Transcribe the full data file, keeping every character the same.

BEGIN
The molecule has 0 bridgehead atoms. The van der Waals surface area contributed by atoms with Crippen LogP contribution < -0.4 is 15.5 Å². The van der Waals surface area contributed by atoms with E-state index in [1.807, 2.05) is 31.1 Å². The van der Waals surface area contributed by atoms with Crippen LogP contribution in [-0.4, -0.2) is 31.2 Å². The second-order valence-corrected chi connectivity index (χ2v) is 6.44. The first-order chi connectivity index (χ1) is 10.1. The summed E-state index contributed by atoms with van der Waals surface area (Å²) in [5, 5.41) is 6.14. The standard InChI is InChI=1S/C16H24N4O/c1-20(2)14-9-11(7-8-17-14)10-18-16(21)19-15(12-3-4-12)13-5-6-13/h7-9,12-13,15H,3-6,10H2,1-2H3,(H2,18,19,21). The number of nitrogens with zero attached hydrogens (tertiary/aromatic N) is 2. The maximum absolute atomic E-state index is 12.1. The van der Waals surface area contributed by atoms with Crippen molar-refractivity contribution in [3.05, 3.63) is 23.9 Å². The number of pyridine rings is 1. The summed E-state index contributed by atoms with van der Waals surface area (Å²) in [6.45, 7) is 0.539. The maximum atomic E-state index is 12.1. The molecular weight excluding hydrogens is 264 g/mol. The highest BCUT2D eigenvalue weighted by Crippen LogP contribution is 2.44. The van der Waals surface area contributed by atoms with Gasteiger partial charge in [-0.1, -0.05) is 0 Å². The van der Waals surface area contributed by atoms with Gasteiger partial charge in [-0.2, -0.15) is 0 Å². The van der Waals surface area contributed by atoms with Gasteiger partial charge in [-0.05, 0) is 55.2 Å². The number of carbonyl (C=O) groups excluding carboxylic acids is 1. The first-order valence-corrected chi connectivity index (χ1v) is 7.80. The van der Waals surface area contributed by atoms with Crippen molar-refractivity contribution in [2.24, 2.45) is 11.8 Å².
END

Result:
The molecule has 0 bridgehead atoms. The van der Waals surface area contributed by atoms with Crippen LogP contribution < -0.4 is 15.5 Å². The van der Waals surface area contributed by atoms with E-state index in [1.807, 2.05) is 31.1 Å². The van der Waals surface area contributed by atoms with Crippen LogP contribution in [-0.4, -0.2) is 31.2 Å². The second-order valence-corrected chi connectivity index (χ2v) is 6.44. The first-order chi connectivity index (χ1) is 10.1. The summed E-state index contributed by atoms with van der Waals surface area (Å²) in [5, 5.41) is 6.14. The standard InChI is InChI=1S/C16H24N4O/c1-20(2)14-9-11(7-8-17-14)10-18-16(21)19-15(12-3-4-12)13-5-6-13/h7-9,12-13,15H,3-6,10H2,1-2H3,(H2,18,19,21). The number of nitrogens with zero attached hydrogens (tertiary/aromatic N) is 2. The maximum absolute atomic E-state index is 12.1. The van der Waals surface area contributed by atoms with Crippen molar-refractivity contribution in [3.05, 3.63) is 23.9 Å². The number of pyridine rings is 1. The summed E-state index contributed by atoms with van der Waals surface area (Å²) in [6.45, 7) is 0.539. The maximum atomic E-state index is 12.1. The molecular weight excluding hydrogens is 264 g/mol. The highest BCUT2D eigenvalue weighted by Crippen LogP contribution is 2.44. The van der Waals surface area contributed by atoms with Gasteiger partial charge in [-0.1, -0.05) is 0 Å². The van der Waals surface area contributed by atoms with Gasteiger partial charge in [-0.2, -0.15) is 0 Å². The van der Waals surface area contributed by atoms with Gasteiger partial charge in [-0.05, 0) is 55.2 Å². The number of carbonyl (C=O) groups excluding carboxylic acids is 1. The first-order valence-corrected chi connectivity index (χ1v) is 7.80. The van der Waals surface area contributed by atoms with Crippen molar-refractivity contribution in [2.24, 2.45) is 11.8 Å².